Press release for early-stage consumer credit journeys research
Title: Consumer Panel research finds potential consumer harm in early-stage credit journeys
The Financial Services Consumer Panel has today published new research which looks at consumers’ early experiences with credit products. The research shows that there are clear risks of harm for consumers that the FCA, working together with others including the Money and Pensions Service, should act to address. This is especially urgent in the context of the current cost-of-living crisis when people may be relying on credit more than ever.
The research, conducted by Britain Thinks on behalf of the Panel, found the use of credit products to be normalised amongst borrowers, with many not thinking of this type of borrowing as debt. Vouchers, discounts and low-friction purchase options all encouraged consumers to take on credit and potentially spend more. Consumers did not understand key features of the products they were taking on, including the interest rate and whether or not the product would help improve their credit score.
These findings gave rise to a number of potential harms including consumers not getting help with debt when they need it and taking on more debt by using one credit product to meet repayments on another. Consumers were also at risk of harm from lenders’ and Big Tech companies’ use of data and algorithms to develop targeted adverts for credit products and drive search engine results.
As a result, in a position paper also published today, the Panel has recommended the FCA build on its existing policy work, especially the new Consumer Duty, to help consumers keep control of their borrowing, better understand the products they already have, or are available to them, and make better payment decisions. The Panel also recommends further research on the key features of a good consumer journey and the impact of consumers taking on new credit products to finance existing commitments.
Helen Charlton, Panel Chair, said: “We all know that harmful debt problems can arise from excessive, prolonged or inappropriate use of credit. This new work shows that social influences and industry practices can sow the seeds of that harm right from people’s earliest use of credit. Trusted “dashboard-style” tools which bring consumers’ borrowing data into one place could help people take early control of their borrowing, while the Treasury’s review of the Consumer Credit Act and FCA’s implementation of their new Consumer Duty offer opportunities to redesign how choices and information are presented in the buying journey.”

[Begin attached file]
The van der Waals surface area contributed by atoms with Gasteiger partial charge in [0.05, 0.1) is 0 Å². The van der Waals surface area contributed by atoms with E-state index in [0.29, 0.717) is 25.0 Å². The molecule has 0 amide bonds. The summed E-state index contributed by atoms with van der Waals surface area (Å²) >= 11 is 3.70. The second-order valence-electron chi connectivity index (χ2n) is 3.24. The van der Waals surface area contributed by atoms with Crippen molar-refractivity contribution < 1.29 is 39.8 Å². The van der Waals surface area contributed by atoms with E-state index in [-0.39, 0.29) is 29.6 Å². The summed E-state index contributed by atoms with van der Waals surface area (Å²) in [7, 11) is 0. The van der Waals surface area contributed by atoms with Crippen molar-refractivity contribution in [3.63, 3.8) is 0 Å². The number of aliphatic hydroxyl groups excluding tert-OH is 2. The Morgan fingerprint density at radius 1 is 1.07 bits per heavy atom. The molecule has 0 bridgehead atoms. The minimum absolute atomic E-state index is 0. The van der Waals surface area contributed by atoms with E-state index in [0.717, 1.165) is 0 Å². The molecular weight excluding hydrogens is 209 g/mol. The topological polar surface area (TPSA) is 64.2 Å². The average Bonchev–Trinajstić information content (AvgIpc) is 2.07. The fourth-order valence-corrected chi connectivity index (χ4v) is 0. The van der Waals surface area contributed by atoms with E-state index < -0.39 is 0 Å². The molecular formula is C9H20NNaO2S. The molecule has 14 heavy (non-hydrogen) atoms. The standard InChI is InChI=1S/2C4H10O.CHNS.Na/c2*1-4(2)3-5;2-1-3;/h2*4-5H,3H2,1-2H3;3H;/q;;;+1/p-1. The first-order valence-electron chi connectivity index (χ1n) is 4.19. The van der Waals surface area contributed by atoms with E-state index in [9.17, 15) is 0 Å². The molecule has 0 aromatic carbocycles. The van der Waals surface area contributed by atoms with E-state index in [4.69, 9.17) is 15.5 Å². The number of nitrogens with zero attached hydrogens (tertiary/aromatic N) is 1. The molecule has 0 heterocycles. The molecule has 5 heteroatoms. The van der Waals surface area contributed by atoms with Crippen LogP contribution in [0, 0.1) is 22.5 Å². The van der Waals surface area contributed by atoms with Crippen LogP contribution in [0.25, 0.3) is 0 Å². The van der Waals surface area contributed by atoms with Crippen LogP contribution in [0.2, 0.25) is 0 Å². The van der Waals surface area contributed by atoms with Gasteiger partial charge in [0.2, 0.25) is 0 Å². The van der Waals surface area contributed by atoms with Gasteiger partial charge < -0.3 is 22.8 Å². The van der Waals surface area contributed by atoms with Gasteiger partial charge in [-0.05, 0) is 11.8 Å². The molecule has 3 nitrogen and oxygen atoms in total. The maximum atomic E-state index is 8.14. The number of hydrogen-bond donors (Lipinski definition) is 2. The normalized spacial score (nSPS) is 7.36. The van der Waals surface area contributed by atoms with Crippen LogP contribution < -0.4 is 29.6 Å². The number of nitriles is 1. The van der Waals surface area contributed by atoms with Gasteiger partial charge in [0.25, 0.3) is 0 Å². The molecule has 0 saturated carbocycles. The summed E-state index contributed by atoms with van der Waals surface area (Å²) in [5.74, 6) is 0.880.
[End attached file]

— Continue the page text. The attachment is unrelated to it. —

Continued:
Consumer Panel Secretariat telephone: 020 7066 9346
Consumer Panel Secretariat email: [email protected]
NOTES TO EDITORS:
- The Consumer Panel is a statutory body under the Financial Services and Market Act 2000. The Financial Services Authority originally established it in December 1998. The Panel advises the FCA on the interests and concerns of consumers. The Panel is independent. Its views do not represent those of the FCA.
- The emphasis of the Panel's work is on activities that are regulated by the FCA, although it may also look at the impact on consumers of activities outside but related to the FCA's remit. More information about the Panel's work is available on its website: www.fs-cp.org.uk or via its Twitter account.
- The research was qualitative to give rich insights into consumer behaviour. 40 in-depth interviews were held with borrowers between March and May 2022. Participants held one or more product in the following categories: higher-cost credit, higher-cost retail credit, informal/unregulated loans and new forms of credit (including buy now pay later).
- The Panel published research calling out the harms of firms’ use of algorithms in targeted marketing in 2020.